Even if Messi transferred to the Premier League at a cost of £200 million, it would still be profitable

Speculation over Lionel Messi coming to the Premier League never goes away. Fans would love to see his Argentinian wizardry grace the stadiums of England and Wales.

According to the Manchester Evening News, three unidentified European football clubs, one of which is likely to be Manchester City, have carried out a study to see whether the millions they’d have to pay to bring him here would be worth it. Messi would probably cost about £190 million to sign, according to rumours in the football press. His contract has a £205 million release clause. That’s more than double what Real Madrid paid Manchester United for Christiano Ronaldo in 2009. The current football transfer record is £85 million, when Gareth Bale joined real from Tottenham Hotspur.

But even at around £200 million, a Messi transfer to the Premier League would still likely be profitable, according to the study, by sports marketing agency Euromericas. The company says he should be valued in excess of €400 million, or about £300 million, in terms of the total sales revenues he can generate. “This figure is the result of the sum of the market value of the player, valued 163.2 million; the effect of the marketing (131 + 36 million) and, finally, the media impact (advertising), valued at 70 million. Behind the footballer are Adidas, Pepsi, Dolce & Gabanna or Lay’s. Through the company that bears his name, his father and his brother are handling Messi holds contracts with various brands worldwide since 2009,” Euromericas reports.

Lionel Messi was already ranked as the most valuable player in the world. The International Centre for Sports Studies (CIES) Football Observatory conducted a study that used an algorithm based
on 1,500 transfers between clubs since 2009. It determined than Messi outflanks all others by a significant margin.

Simply, the 27-year-old is marketing gold: He’d sell shirts; fill stadiums; and boost interest abroad and help stimulate excitement on world tours. Also, probably most importantly of all, Messi would put people in front of the TV. The last international rights sale for the Premier League topped out at £2 billion — Messi would increase that. He scores more than 30 goals a season in league play, so any team that plays him will likely see its trophy revenue rise too. He can take 50 goals a season in all contests.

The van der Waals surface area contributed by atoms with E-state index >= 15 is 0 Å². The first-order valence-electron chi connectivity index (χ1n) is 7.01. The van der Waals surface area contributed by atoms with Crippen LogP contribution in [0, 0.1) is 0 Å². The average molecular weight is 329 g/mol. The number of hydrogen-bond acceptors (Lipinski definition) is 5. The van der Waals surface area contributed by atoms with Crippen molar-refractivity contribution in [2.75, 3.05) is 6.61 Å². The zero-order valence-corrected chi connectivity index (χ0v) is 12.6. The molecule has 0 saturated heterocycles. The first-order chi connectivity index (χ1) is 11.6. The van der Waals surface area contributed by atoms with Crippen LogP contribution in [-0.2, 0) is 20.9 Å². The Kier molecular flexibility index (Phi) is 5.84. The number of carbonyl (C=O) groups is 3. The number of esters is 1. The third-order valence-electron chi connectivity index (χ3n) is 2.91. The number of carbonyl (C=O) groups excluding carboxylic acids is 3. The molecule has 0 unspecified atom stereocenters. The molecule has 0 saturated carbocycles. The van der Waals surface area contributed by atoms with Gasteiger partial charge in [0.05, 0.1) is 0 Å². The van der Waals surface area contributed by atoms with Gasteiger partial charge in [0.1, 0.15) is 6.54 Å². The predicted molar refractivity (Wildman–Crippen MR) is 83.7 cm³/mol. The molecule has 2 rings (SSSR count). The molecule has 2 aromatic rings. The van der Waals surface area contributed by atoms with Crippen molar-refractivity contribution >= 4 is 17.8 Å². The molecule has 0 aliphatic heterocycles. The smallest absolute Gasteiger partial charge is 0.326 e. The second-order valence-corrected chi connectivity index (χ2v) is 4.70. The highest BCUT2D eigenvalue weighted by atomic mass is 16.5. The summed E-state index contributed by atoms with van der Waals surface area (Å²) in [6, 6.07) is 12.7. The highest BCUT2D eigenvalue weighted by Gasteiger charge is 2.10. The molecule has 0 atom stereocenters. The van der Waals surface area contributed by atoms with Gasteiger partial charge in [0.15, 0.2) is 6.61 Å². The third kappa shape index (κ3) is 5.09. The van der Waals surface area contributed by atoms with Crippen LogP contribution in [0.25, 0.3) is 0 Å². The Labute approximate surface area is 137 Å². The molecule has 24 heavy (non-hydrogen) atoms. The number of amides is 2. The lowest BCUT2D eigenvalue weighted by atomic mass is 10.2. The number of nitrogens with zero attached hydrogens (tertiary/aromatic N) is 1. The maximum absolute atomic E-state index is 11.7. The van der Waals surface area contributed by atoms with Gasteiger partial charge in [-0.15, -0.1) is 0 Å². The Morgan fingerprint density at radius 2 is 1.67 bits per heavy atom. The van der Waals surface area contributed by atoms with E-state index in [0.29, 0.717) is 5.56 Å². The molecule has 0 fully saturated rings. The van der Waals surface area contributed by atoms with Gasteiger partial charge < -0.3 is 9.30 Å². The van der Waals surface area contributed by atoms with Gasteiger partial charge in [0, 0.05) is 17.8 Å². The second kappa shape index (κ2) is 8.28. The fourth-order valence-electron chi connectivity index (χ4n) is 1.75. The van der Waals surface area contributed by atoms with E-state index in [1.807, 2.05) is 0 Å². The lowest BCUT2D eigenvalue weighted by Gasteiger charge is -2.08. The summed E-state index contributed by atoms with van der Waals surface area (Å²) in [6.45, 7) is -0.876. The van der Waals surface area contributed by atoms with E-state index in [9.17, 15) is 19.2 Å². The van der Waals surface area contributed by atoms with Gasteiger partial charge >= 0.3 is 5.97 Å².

The new domestic broadcasting rights deal for the Premier League is bigger than every other: a staggering £5.1 billion. In financial terms, no other country can compete. According to Deloitte, every Premier League club is in the top 40 in global revenue rankings for football teams.

But the Manchester Evening News suggests is that despite all that, the Premier League stil llacks the one thing it really needs: one of football’s top players — Messi or Ronaldo.

Manchester City isn’t the only English club that might stump up the huge transfer fee for Messi. Chelsea have been linked to him too. Both would have to navigate through football’s financial fair play rules (spending restrictions), but with increasing commercial revenue, Manchester Evening News points out that City could stand an improved chance. With Chelsea, it’s more unclear.

Spending £190 million on one player sounds unbelievable, but, with a player such as Messi, it could actually be profitable. When Real Madrid bought David Beckham for £25 million the club sold 1 million shirts — jerseys cost about £50 (often more), so that alone would have paid for him.

Manchester City owners, led by billionaire Sheikh Mansour, have plans to expand in the Far East (big business for English football, just look at Manchester United), and stadium enlargement goals — which means more fans will pay to see the stars play. These things would be amplified with Messi in the team.

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